The final woven fabric type is the satin weave. This is by far the more complicated weave out of the three types. Satin weave involves longer “floats “of the weft yarn or thread, exposed on the surface to create shiny and reflective effects. This type of weave is most commonly used in higher end garments and textiles like jackets, athletic shorts, nightgowns and blouses.

Re- upholster your sofa with these great fabrics 

 

Sugarshack- Striped Performance Fabric

$15.95
Add to Cart

Grande - Performance Upholstery Fabric

$14.95
Add to Cart

Hailey - Performance Upholstery Fabric

$15.95
Add to Cart

Slipcover Twill - Performance Upholstery Fabric

$18.95
Add to Cart

Knitted Fabrics

Knitted fabrics are a little different than woven. Knitted fabrics are made by one continuous thread, much like continuous yarn in hand knitting. Knitted textiles are created by a single thread or yarn, assisted by needles, to create interlocking loops, instead of the multiple warp yarns used in woven fabrics. The knitted fabric is a single yarn or thread that loops up and down the knitting machine. The easiest way to tell the difference between woven and knitted fabrics is knits create loops in the braided pattern vs the interlacing weave. Knitted fabrics are preferred in clothing due to their stretchiness and temperature control they provide. Knitted fabrics can also be a little tricky. If you cut a knitted textile, the fabric can unravel because it’s interloping single yarn or thread. Knitted fabric must be glued on the cut edge to prevent it.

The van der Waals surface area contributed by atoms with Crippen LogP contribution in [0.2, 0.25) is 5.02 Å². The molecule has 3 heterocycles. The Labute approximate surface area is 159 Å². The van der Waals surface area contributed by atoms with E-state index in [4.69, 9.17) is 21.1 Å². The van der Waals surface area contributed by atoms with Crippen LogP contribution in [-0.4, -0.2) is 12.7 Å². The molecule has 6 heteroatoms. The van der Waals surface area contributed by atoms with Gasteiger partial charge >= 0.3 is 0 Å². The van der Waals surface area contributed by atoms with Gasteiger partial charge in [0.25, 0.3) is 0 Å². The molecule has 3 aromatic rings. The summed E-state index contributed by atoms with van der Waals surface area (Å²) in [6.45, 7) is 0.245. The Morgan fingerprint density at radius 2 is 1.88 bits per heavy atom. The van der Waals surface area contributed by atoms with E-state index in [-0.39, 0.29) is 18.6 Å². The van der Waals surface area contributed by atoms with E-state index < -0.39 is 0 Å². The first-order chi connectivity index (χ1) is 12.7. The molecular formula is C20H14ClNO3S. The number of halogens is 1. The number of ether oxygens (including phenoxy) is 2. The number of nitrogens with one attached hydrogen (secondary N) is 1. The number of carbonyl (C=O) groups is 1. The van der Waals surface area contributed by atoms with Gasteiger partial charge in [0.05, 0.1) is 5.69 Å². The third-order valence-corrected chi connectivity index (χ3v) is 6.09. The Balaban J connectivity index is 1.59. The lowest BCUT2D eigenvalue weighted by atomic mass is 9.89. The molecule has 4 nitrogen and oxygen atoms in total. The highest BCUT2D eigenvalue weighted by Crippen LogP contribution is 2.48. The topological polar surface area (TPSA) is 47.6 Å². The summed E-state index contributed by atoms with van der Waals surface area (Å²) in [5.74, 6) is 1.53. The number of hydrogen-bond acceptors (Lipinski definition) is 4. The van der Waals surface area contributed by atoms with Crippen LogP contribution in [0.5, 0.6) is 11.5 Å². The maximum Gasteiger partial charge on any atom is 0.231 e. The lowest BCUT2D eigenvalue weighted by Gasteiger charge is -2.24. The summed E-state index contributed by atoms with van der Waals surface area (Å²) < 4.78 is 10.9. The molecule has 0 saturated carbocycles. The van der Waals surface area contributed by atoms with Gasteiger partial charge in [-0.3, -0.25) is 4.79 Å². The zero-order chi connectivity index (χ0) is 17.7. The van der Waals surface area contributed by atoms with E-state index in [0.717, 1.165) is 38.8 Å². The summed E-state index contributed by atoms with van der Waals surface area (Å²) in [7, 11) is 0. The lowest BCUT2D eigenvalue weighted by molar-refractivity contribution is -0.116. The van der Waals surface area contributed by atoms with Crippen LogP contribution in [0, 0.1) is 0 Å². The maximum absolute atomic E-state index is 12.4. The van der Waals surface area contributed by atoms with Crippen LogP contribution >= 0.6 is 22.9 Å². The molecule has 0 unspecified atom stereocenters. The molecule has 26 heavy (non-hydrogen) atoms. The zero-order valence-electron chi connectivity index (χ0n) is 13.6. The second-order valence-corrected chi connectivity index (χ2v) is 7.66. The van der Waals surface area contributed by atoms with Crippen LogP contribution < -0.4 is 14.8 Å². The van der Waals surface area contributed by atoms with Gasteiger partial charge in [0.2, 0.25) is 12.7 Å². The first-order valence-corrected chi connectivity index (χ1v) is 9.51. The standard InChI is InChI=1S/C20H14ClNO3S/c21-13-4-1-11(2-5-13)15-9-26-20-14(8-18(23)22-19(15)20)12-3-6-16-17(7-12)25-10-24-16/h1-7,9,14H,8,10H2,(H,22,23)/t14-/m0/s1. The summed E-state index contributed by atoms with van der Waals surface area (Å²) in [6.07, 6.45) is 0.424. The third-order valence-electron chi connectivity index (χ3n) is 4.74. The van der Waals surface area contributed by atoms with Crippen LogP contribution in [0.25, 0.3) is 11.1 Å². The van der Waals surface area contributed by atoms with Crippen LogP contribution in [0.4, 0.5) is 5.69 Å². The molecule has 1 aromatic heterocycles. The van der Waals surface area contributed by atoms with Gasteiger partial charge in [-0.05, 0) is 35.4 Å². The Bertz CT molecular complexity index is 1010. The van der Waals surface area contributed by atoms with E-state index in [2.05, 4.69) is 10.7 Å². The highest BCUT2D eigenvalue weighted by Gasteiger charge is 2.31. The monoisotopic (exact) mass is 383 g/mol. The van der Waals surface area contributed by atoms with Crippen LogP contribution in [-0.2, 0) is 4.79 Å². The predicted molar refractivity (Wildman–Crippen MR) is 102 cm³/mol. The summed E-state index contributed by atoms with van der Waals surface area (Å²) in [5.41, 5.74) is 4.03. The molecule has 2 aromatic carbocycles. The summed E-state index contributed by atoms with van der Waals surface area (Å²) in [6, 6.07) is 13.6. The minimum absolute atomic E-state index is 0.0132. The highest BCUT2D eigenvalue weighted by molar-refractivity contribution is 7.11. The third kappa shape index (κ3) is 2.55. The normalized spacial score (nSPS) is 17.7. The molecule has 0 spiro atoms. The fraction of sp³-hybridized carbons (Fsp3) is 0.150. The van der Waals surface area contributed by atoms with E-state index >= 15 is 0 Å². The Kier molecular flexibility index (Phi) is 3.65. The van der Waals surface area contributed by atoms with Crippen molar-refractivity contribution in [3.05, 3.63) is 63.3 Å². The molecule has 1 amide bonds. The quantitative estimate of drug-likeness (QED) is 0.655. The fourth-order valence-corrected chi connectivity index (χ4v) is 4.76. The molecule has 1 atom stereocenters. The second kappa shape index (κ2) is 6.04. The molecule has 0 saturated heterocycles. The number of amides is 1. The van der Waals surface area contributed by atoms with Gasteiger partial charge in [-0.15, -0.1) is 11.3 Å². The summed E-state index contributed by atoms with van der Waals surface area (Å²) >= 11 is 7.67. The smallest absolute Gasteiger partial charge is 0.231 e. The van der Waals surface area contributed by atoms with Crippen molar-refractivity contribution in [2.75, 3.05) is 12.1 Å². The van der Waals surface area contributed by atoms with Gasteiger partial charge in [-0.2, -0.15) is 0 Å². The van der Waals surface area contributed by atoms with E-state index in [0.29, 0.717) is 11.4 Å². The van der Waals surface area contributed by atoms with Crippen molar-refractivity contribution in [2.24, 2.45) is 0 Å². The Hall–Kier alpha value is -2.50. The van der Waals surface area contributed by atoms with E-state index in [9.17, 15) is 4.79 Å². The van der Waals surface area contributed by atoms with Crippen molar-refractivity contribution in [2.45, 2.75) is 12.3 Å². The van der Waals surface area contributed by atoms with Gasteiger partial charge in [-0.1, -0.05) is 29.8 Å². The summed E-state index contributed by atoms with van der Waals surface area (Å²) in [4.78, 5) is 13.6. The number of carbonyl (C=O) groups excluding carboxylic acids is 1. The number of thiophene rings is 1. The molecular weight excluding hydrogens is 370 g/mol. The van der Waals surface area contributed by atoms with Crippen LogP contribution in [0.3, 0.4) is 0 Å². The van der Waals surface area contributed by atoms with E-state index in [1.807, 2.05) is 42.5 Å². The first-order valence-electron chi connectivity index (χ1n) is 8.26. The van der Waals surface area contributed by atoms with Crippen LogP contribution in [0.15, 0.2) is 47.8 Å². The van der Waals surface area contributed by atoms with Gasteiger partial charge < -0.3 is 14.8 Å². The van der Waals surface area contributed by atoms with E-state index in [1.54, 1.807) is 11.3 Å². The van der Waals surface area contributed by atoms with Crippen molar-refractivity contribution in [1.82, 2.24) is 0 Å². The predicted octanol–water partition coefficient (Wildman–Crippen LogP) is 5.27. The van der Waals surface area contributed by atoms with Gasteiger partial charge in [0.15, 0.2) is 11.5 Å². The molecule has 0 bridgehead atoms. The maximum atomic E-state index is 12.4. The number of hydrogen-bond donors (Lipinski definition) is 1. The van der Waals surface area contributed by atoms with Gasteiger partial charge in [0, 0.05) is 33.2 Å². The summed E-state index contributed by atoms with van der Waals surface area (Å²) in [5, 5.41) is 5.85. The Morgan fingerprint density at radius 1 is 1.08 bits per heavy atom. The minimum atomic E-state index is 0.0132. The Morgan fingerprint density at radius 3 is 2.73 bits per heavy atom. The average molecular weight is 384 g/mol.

Knit vs Woven: What is the Difference?

Knit vs Woven Fabric

Construction

Woven fabrics are created on weaving looms. These looms can be 54 inches wide and above. The main difference between knit vs woven fabrics is how they are constructed. Woven fabrics are created using several warps, or longitudinal yarns, and wefts, or latitudinal yarns. Knitting involves interloping or interlacing a single yarn or thread.

    How They Stretch and Move

    Woven fabrics are less stretchable due to the fact that it's tightly woven threads or independent yarns. The looms that weave fabric typically work on tighter tension than knitting machines. Usually woven fabrics only stretch diagonally and is why they are the premier choice for upholstery. This leaves less room for the fabric to slouch and change shape when on a piece of furniture.